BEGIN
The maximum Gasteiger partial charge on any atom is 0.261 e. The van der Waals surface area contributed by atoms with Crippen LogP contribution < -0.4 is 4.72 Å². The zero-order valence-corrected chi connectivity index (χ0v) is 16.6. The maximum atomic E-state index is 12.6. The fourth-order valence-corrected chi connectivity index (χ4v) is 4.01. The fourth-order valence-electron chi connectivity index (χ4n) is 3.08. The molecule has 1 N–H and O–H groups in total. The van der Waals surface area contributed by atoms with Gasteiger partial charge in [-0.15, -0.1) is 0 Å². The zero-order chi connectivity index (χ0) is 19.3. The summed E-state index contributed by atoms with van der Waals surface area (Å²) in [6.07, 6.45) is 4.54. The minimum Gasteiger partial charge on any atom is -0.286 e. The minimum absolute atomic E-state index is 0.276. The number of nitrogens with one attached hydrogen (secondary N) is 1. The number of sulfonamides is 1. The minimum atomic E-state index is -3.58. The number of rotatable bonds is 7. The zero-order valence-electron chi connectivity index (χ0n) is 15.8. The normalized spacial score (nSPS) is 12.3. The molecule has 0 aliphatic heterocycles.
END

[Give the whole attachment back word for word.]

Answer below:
The maximum Gasteiger partial charge on any atom is 0.261 e. The van der Waals surface area contributed by atoms with Crippen LogP contribution < -0.4 is 4.72 Å². The zero-order valence-corrected chi connectivity index (χ0v) is 16.6. The maximum atomic E-state index is 12.6. The fourth-order valence-corrected chi connectivity index (χ4v) is 4.01. The fourth-order valence-electron chi connectivity index (χ4n) is 3.08. The molecule has 1 N–H and O–H groups in total. The van der Waals surface area contributed by atoms with Gasteiger partial charge in [-0.15, -0.1) is 0 Å². The zero-order chi connectivity index (χ0) is 19.3. The summed E-state index contributed by atoms with van der Waals surface area (Å²) in [6.07, 6.45) is 4.54. The minimum Gasteiger partial charge on any atom is -0.286 e. The minimum absolute atomic E-state index is 0.276. The number of nitrogens with one attached hydrogen (secondary N) is 1. The number of sulfonamides is 1. The minimum atomic E-state index is -3.58. The number of rotatable bonds is 7. The zero-order valence-electron chi connectivity index (χ0n) is 15.8. The normalized spacial score (nSPS) is 12.3. The molecule has 0 aliphatic heterocycles.